What exactly is the difference between a bank and a credit union, and how can it impact my finances? Chuck Garlock, CEO of Rock Valley Credit Union, sets the record straight.
As a youngster growing up and living in the downtown Rockford area, I sold the Rockford newspaper by walking up and down East State Street and in and out of businesses. I realized you might be “somebody” if you banked at the old First National Bank on East State Street. It was actually the only bank I knew.
Years later, on Aug. 13, 1968, I was among the small group of Barber-Colman Company employees chosen to sign the charter paperwork to create the Barber-Colman Employees Federal Credit Union, now known as Rock Valley Federal Credit Union.
As with everything else, things sure have changed in the banking world. I’ll save discussion about today’s vast array of banking products and services for another article. What may be the greatest advantage for consumers today is the number of choices we have for meeting our financial needs.
Choice is where credit unions play an important role in today’s financial marketplace. Today, more than 91 million Americans are members of credit unions, according to the Credit Union National Association. That’s 91 million people who’ve chosen a credit union account, rather than an account at a bank. This illustrates the power of consumer choice. Given a choice, these 91 million people determined they were better served with their account at a credit union. Consumers, especially those who are well-informed, almost always are better off when they have a choice about how and where to invest, borrow or spend their money.
People have often asked me why they should be concerned whether they do their banking at a credit union or bank. While I’ll admit to being prejudiced toward credit unions, and Rock Valley Credit Union in particular, I usually respond that if they’re happy where they do their banking, that’s fine. But I ask if they’ve ever considered a credit union.
Differences between credit unions and banks are not readily apparent when depositing or withdrawing funds, except in the attitude and professionalism of the individual teller. However, there are many organizational differences, including the way that the board of directors is organized. Bank directors are paid for their services with stockholder dividends. Credit union boards are made up of unpaid volunteers.
Consequently, money that would otherwise go to pay directors is used instead by credit unions for future products and services. Credit union members are owners of the credit union, rather than being customers. Credit union members have the privilege of voting for the individuals who wish to serve on the credit union board. Bank customers have no such opportunity. Credit union members determine the group of volunteers who make the policy decisions for the credit union.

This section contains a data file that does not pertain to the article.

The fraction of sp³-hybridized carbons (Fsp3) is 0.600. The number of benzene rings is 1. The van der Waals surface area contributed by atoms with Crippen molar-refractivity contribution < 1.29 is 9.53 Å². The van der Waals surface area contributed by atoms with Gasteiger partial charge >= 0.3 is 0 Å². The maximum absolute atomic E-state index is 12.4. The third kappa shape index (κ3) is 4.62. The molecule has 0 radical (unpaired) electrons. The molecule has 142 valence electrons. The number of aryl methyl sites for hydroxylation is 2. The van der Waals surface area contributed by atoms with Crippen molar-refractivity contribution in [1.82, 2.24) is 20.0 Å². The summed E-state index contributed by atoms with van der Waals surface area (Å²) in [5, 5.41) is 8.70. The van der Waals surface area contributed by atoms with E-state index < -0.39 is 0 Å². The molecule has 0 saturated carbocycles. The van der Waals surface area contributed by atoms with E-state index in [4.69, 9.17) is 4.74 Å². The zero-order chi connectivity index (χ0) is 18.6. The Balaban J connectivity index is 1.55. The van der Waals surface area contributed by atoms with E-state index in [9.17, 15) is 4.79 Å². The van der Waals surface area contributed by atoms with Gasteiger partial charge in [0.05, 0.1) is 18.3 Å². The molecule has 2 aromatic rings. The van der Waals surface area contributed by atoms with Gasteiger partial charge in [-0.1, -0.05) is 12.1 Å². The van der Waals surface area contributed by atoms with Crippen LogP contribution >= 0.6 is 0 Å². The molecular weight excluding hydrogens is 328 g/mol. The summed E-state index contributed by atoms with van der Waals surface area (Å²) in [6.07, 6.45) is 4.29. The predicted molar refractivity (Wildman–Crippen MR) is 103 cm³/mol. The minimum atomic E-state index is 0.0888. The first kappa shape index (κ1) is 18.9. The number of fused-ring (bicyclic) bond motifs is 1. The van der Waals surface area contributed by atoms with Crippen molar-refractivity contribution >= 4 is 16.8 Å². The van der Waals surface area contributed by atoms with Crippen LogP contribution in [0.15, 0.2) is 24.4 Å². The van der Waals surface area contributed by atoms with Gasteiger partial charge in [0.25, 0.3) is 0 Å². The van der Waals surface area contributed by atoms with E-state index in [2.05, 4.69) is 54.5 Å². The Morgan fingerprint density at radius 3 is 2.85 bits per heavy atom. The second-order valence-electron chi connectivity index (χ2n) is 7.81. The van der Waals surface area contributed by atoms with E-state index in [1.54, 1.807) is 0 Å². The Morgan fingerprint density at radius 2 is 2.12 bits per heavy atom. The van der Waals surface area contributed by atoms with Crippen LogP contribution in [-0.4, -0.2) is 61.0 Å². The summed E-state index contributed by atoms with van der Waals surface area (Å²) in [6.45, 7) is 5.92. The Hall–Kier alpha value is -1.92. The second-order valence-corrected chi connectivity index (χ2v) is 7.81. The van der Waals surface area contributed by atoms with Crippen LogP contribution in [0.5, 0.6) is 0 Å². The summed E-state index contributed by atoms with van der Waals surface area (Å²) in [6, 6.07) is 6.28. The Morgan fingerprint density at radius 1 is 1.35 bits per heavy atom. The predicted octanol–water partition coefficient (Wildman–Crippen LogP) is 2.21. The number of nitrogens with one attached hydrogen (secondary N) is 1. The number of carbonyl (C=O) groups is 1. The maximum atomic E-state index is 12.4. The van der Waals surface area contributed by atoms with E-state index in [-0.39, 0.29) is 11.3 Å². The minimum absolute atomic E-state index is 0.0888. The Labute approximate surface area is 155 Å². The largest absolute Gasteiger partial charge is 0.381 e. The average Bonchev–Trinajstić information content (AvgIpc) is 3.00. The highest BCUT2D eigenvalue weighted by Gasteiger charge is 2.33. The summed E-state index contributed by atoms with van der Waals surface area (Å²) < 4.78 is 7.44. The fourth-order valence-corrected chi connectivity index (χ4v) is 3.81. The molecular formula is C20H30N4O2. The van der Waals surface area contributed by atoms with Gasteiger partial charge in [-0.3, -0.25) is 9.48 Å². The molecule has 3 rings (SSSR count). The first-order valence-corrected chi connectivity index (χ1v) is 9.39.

It’s often said that credit union members get interest rates that are higher on deposits and lower on loans than at banks. That’s certainly not true in every case; however, I have never seen this type of data favor banks over credit unions, when using county, state or national statistics. Overall, credit unions do have better rates.
For decades, the credit union industry has used the phrase “People Helping People.” Credit unions were founded to help people of common bonds to help themselves, because they weren’t getting what they desired from banks. That common bond may mean people who work together in a particular organization; people who work in a particular field, such as health care or education; or people who simply share the same community.
Today, we have many choices. It’s never been more important for people to take ownership of their financial well-being. That includes being knowledgeable about rates offered on savings and loans; balancing the checkbook regularly; and deciding if a credit union or bank best suits needs and expectations.
For me, “yesterday” was about selling my papers outside that beautiful old bank building on East State Street. Today, it’s about Rock Valley Credit Union and a choice for consumers. It’s about People Helping People and empowering members with ownership of their financial futures. ❚
Chuck Garlock, President/CEO, has been part of Rock Valley Credit Union since its beginning. Over the past 42 years, he has served as a board member; he has been an employee for the past 24 years. “Truly believing in the Credit Union Difference.”